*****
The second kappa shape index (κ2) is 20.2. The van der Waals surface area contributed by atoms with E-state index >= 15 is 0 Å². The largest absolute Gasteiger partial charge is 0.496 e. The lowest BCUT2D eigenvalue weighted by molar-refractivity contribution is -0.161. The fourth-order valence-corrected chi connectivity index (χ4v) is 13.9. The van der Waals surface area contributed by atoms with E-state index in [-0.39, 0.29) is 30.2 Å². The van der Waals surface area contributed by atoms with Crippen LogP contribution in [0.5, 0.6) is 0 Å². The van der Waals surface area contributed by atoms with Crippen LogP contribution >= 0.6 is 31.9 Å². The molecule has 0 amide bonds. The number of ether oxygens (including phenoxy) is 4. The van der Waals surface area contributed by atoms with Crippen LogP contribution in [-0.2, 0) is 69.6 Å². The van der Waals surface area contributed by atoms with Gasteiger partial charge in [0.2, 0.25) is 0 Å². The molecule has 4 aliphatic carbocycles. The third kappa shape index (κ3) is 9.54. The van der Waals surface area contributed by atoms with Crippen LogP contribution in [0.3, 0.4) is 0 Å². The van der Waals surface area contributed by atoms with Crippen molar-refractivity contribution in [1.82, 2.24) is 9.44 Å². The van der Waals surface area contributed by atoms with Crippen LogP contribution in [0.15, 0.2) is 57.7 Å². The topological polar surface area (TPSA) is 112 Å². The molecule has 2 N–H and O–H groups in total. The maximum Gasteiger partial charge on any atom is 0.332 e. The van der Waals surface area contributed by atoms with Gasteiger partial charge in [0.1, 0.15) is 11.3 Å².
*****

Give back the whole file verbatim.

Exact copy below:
The second kappa shape index (κ2) is 20.2. The van der Waals surface area contributed by atoms with E-state index >= 15 is 0 Å². The largest absolute Gasteiger partial charge is 0.496 e. The lowest BCUT2D eigenvalue weighted by molar-refractivity contribution is -0.161. The fourth-order valence-corrected chi connectivity index (χ4v) is 13.9. The van der Waals surface area contributed by atoms with E-state index in [-0.39, 0.29) is 30.2 Å². The van der Waals surface area contributed by atoms with Crippen LogP contribution in [0.5, 0.6) is 0 Å². The van der Waals surface area contributed by atoms with Crippen LogP contribution >= 0.6 is 31.9 Å². The molecule has 0 amide bonds. The number of ether oxygens (including phenoxy) is 4. The van der Waals surface area contributed by atoms with Crippen LogP contribution in [-0.2, 0) is 69.6 Å². The van der Waals surface area contributed by atoms with Gasteiger partial charge in [0.2, 0.25) is 0 Å². The molecule has 4 aliphatic carbocycles. The third kappa shape index (κ3) is 9.54. The van der Waals surface area contributed by atoms with Crippen LogP contribution in [0.3, 0.4) is 0 Å². The van der Waals surface area contributed by atoms with Crippen molar-refractivity contribution in [1.82, 2.24) is 9.44 Å². The van der Waals surface area contributed by atoms with Crippen LogP contribution in [0.15, 0.2) is 57.7 Å². The topological polar surface area (TPSA) is 112 Å². The molecule has 2 N–H and O–H groups in total. The maximum Gasteiger partial charge on any atom is 0.332 e. The van der Waals surface area contributed by atoms with Gasteiger partial charge in [0.1, 0.15) is 11.3 Å².